Will Rinehart is Director of Technology and Innovation Policy at the American Action Forum, where he specializes in telecommunication, Internet, and data policy, with a focus on emerging technologies and innovation. Rinehart comes to the Forum from TechFreedom, where he was a Research Fellow. He was also previously the Director of Operations at the International Center for Law & Economics. In 2009, Rinehart was a Koch Summer Fellow at The Progress & Freedom Foundation, concentrating on advertising policy and Internet governance. In 2008, he was a Research Associate at the Illinois Policy Institute, where he studied state-level budget, energy and tax issues. Additionally, he worked for the Institute for Policy and Civic Engagement as the Research Assistant in Technology and Civic Engagement. Rinehart is currently a Fellow at the Internet Law & Policy Foundry. Additionally, he serves on the Federal Communications Commission’s Broadband Deployment Committee and Consumer Advocacy Committee.

Digital Inclusion

Rosenworcel Hails FCC’s Efforts on Mapping, Said Country Needs More Wi-Fi Access

Rosenworcel also emphasized spectrum policy and getting connectivity to low-income Americans.

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FCC Acting Chairwoman Jessica Rosenworcel.

WASHINGTON, October 27, 2021 ­– Federal Communications Commission Acting Chairwoman Jessica Rosenworcel said Friday she is optimistic about the agency’s direction on new broadband mapping efforts and said the testing of the project has produced the best wireless coverage map in the country.

Speaking at the Marconi Society Symposium Friday, Rosenworcel said the mapping efforts are part driven by crowdsourced methods that she credited as a valuable way to ensure the maps are as accurate as possible.

The new maps are a product of the Broadband DATA Act, which is set to expand mapping efforts to make them more precise. The current mapping method, which uses Form 477 data, has led some companies to bid for federal funding in areas that are already served. The FCC is currently cleaning up the results of the $9.2 billion Rural Digital Opportunity Fund due to those errors.

Rosenworcel emphasizes spectrum policy

Additionally, Rosenworcel emphasized the need to improve spectrum policy. She suggested that this take place by making sure consumers benefit from competitive FCC auctions and placing more Wi-Fi access in locations where licensed airwaves see low usage.

Industry experts at the event stressed challenges that must be addressed in order to expand broadband access, such as the fact that low-income individuals will often reject offers to receive free internet. This happens because the individuals think that a free service will be low quality or that they will be tricked into paying for the service in the future.

During one panel, professor Margaret Martonosi of Princeton University explained the importance of realizing that utility functions present in rich and poor service markets are different, meaning that the appetite for internet service in richer communities is different from the appetite in poorer ones.

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Digital Inclusion

Catherine McNally: The Digital Divide is an Equality Issue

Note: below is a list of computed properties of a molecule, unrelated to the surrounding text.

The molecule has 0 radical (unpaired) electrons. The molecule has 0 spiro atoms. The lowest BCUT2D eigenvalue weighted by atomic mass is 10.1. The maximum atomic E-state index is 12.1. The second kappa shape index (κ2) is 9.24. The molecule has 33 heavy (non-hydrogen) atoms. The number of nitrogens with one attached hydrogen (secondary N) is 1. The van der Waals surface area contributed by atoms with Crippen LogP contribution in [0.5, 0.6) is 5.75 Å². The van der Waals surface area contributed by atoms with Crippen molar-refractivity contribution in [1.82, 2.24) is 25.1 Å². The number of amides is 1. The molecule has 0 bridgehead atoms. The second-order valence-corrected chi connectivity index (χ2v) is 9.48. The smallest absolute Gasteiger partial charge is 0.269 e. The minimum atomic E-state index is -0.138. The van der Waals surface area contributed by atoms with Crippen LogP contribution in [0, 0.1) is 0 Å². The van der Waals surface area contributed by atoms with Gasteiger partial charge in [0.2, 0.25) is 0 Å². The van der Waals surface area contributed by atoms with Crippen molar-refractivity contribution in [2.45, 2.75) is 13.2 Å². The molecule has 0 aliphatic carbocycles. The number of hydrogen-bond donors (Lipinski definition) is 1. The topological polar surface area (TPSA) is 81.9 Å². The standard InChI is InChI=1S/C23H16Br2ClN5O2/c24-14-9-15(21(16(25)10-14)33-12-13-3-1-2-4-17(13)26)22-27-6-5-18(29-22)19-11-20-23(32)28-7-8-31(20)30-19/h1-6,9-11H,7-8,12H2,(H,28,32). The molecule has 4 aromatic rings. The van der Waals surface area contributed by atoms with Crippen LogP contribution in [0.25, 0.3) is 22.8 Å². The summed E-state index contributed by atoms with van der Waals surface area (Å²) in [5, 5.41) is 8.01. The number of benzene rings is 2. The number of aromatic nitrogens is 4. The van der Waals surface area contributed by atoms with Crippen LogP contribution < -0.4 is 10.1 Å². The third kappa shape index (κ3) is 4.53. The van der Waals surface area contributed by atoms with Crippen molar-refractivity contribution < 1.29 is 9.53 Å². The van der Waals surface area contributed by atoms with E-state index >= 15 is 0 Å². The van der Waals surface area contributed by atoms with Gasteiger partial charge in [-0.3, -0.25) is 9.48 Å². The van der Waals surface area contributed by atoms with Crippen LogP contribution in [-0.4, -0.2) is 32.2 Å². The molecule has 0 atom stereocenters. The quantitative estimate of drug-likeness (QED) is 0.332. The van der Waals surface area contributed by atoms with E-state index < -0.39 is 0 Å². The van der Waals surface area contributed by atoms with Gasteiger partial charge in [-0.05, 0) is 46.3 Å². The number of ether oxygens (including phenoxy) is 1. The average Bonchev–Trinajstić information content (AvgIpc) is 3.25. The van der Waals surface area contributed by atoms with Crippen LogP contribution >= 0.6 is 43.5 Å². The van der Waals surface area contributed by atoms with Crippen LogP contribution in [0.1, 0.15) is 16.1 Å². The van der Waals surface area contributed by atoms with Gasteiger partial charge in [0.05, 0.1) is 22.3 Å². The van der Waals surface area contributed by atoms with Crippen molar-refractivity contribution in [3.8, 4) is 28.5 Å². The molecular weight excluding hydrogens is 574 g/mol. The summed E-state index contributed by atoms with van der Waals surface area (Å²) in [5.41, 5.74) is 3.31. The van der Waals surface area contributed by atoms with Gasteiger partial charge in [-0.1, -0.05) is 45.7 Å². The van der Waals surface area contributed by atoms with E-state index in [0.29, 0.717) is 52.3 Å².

To work toward equal access, more affordable options must be created, including community-based solutions.

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The author of this Expert Opinion is Catherine McNally, editorial lead for Reviews.org

Per the latest U.S. Census numbers, about one in four American households is stuck without internet. And a quarter million people with home internet still listen to the dial up screech when they hop online.

The majority of folks lacking home internet live in states with large rural populations and high rural poverty rates, like Mississippi, Arkansas and Alabama.

In Mississippi, as an example, 60% of homes don’t have broadband, satellite or dial up. And 53% of the state’s population is considered rural with a rural poverty rate of 23%.

Limited options and slow speeds top the list of reasons why rural states are home to high numbers of disconnected households. But steep costs are the most imminent barrier to home internet in rural areas.

According to a 2020 report on worldwide internet pricing by Cable.co.uk, the U.S. is the most expensive country for internet out of all developed Western nations. Here, internet costs an average of $60 a month. Internet in the cheapest country, Ukraine, costs an average of $6.40 a month.

Digital divide deep dive: Issaquena County, Mississippi

Issaquena County is Mississippi’s least-connected county with only 20% of homes paying for an internet connection. The median income there is $14,154 per individual in 2019, compared to a $31,133 national median income. The overall poverty rate in the county is 29%, which is about 16% higher than the U.S. as a whole.

That is a glaring contrast to the most-connected county in the most-connected state: Morgan County, Utah. Morgan County is home to 95% of households with an internet connection, the median individual income there was $37,091 in 2019 and the overall poverty rate is 3%.

Residents of Issaquena County are lucky if they can get download speeds of 25 Mbps, which is the Federal Communication Commission’s current definition of “high speed internet.” The slowest speeds available, 5–12 Mbps, are barely enough to stream in HD, let alone connect to a Zoom call.

If we narrow down our view to Valley Park, a town of just over 100 people in Issaquena County, we see that some residents have the option of a single AT&T DSL internet plan.

The AT&T plan costs $660 a year for speeds of 25 Mbps, which barely keep up with critical modern-day online tools like online learning and telehealth.

Our case study of Issaquena County and Valley Park, Mississippi, highlights further opportunities tied to home connectivity and equality: